If a taxpayer hasn’t paid off your tax debt or the taxpayer paid it off within the last 30 days, the status will likely be open. If the taxpayer paid off the tax debt 30 or more days ago, and it has been released from the taxpayer’s credit as outstanding debt, the status is released. Otherwise, a taxpayer can contact the IRS or select unknown if the taxpayer does not know.
Section 11 is the reason the taxpayer requests a withdrawal of their federal tax lien. The IRS outlines the reasons or situations in the section above. Therefore, taxpayers will need to select the one that most closely aligns with why they are asking the IRS to remove the tax lien.
Taxpayers can go into further detail about the withdrawal request in section 12. In this section, you might include tax filing records, proof of a payment plan the taxpayer has with the IRS, documentation of an accepted offer in compromise, or other details.
Finally, taxpayers must sign and date the affirmation section. It gives the taxpayer’s word that what they have included in the form is true and correct.
Sending and Getting Notified by the IRS
Taxpayers will then submit the form to the IRS via certified mail. Within 30-45 days, the taxpayer should hear back from the IRS. It will come in the form of a confirmation to approve or deny your request to withdraw the federal lien. If the IRS accepts the taxpayer’s request, they will also receive a copy of the request the IRS will submit to the local courthouse. It will effectively withdraw your tax lien.
After receiving approval, you may want to contact the leading three credit reporting agencies to make sure they removed the tax lien. TransUnion, Experian, and Equifax make up the big three credit reporting agencies. However, since 2017, the credit bureaus decided to remove tax liens on credit reports anyway. However, business credit reports and other consumer reports may contain them. For example, LexisNexis’s RiskView Liens and Judgements reports may still report tax liens, and lenders may leverage this tool. If needed, you can dispute the tax lien and provide the approval letter from the IRS as proof.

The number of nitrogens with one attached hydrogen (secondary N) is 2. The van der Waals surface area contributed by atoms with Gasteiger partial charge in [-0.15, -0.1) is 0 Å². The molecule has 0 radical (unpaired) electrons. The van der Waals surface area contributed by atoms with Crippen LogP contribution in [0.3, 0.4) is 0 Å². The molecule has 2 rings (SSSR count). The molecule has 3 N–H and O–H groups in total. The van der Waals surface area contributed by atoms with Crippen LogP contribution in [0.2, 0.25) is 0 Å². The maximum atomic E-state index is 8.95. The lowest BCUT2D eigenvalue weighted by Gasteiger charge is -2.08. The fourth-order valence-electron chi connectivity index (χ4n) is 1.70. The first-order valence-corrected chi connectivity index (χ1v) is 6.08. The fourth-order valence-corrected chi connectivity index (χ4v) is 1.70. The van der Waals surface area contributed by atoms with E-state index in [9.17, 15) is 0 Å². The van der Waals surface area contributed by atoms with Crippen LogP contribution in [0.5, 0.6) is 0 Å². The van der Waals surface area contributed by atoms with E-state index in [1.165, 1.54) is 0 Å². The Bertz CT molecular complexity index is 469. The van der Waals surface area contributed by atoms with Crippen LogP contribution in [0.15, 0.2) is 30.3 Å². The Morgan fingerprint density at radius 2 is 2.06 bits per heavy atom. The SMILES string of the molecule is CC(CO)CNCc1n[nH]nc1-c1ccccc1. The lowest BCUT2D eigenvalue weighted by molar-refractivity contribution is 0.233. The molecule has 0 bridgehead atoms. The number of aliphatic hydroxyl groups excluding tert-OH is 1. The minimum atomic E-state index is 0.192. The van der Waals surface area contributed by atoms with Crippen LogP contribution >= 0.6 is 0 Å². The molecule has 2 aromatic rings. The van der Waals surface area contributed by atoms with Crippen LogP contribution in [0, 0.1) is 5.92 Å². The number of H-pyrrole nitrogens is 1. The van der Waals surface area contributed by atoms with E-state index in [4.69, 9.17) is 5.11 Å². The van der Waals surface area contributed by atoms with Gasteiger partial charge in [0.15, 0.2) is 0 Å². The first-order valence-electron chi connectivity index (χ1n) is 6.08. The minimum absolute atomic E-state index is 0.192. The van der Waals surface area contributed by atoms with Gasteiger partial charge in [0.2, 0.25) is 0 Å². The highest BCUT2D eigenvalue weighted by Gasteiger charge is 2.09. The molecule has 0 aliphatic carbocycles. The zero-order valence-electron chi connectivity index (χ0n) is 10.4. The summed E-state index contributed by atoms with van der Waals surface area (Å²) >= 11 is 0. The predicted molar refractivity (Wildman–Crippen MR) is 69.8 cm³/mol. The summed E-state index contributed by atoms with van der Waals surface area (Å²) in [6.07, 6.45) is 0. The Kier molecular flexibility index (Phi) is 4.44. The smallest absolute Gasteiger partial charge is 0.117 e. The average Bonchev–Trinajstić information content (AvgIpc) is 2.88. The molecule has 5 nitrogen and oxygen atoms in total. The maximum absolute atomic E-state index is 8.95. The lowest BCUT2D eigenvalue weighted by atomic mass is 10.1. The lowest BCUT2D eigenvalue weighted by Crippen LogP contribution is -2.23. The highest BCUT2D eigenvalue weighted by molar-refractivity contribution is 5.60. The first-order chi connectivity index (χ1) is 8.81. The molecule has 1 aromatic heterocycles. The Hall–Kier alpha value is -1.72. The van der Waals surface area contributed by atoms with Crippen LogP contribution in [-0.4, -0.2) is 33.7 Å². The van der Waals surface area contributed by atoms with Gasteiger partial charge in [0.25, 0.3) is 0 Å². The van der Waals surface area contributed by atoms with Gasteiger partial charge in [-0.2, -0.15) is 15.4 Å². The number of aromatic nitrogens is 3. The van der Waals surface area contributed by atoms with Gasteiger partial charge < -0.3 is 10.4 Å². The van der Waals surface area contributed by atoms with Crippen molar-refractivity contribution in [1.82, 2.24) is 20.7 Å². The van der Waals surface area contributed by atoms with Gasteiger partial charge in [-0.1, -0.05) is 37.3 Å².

Form 12277 can help taxpayers get a fresh start on your credit history. It will allow taxpayers to move forward with financial freedom. After taxpayers complete the form, they need to make sure they understand what each section is asking for. They need to fill it out as completely and thoroughly as possible. Doing so can increase a taxpayer’s chances of having the request to withdraw a federal tax lien approved. It is one of the best ways to improve a taxpayer’s credit history if they have faced back taxes in the past.
Disclaimer: The content on this website is for educational purposes only and does not serve as legal or tax advice. For specific help regarding your tax situation, contact a licensed tax professional or tax attorney.